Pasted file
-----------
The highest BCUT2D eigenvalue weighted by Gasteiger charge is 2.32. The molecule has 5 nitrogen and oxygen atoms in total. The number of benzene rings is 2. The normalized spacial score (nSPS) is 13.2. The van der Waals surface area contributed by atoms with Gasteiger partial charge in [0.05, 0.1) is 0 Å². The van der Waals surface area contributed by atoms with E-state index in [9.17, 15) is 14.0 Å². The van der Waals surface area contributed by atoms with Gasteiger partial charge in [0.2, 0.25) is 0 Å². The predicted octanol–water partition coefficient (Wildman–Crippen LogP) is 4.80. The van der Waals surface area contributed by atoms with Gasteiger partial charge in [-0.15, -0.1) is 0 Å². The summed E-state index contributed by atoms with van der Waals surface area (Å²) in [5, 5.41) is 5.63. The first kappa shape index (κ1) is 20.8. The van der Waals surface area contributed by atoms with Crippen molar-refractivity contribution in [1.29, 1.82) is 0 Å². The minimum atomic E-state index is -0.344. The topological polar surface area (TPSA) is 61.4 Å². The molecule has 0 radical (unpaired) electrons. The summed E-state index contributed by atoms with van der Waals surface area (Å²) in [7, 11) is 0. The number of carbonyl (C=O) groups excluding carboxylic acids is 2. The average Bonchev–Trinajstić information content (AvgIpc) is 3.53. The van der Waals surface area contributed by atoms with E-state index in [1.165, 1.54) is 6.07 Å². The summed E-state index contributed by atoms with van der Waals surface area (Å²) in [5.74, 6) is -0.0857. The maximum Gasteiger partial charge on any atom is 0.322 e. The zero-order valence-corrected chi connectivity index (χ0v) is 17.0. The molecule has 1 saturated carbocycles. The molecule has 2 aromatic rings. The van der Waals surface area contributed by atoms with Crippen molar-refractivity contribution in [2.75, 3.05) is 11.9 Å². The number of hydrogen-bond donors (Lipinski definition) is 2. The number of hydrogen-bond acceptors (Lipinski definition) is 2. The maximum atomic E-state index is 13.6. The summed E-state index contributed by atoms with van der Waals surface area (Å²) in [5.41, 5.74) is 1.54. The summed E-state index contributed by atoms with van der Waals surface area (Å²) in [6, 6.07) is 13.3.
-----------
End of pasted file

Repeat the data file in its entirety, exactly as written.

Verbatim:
The highest BCUT2D eigenvalue weighted by Gasteiger charge is 2.32. The molecule has 5 nitrogen and oxygen atoms in total. The number of benzene rings is 2. The normalized spacial score (nSPS) is 13.2. The van der Waals surface area contributed by atoms with Gasteiger partial charge in [0.05, 0.1) is 0 Å². The van der Waals surface area contributed by atoms with E-state index in [9.17, 15) is 14.0 Å². The van der Waals surface area contributed by atoms with Gasteiger partial charge in [0.2, 0.25) is 0 Å². The predicted octanol–water partition coefficient (Wildman–Crippen LogP) is 4.80. The van der Waals surface area contributed by atoms with Gasteiger partial charge in [-0.15, -0.1) is 0 Å². The summed E-state index contributed by atoms with van der Waals surface area (Å²) in [5, 5.41) is 5.63. The first kappa shape index (κ1) is 20.8. The van der Waals surface area contributed by atoms with Crippen molar-refractivity contribution in [1.29, 1.82) is 0 Å². The minimum atomic E-state index is -0.344. The topological polar surface area (TPSA) is 61.4 Å². The molecule has 0 radical (unpaired) electrons. The summed E-state index contributed by atoms with van der Waals surface area (Å²) in [7, 11) is 0. The number of carbonyl (C=O) groups excluding carboxylic acids is 2. The average Bonchev–Trinajstić information content (AvgIpc) is 3.53. The van der Waals surface area contributed by atoms with E-state index in [1.165, 1.54) is 6.07 Å². The summed E-state index contributed by atoms with van der Waals surface area (Å²) in [5.74, 6) is -0.0857. The maximum Gasteiger partial charge on any atom is 0.322 e. The zero-order valence-corrected chi connectivity index (χ0v) is 17.0. The molecule has 1 saturated carbocycles. The molecule has 2 aromatic rings. The van der Waals surface area contributed by atoms with Crippen molar-refractivity contribution in [2.75, 3.05) is 11.9 Å². The number of hydrogen-bond donors (Lipinski definition) is 2. The number of hydrogen-bond acceptors (Lipinski definition) is 2. The maximum atomic E-state index is 13.6. The summed E-state index contributed by atoms with van der Waals surface area (Å²) in [5.41, 5.74) is 1.54. The summed E-state index contributed by atoms with van der Waals surface area (Å²) in [6, 6.07) is 13.3.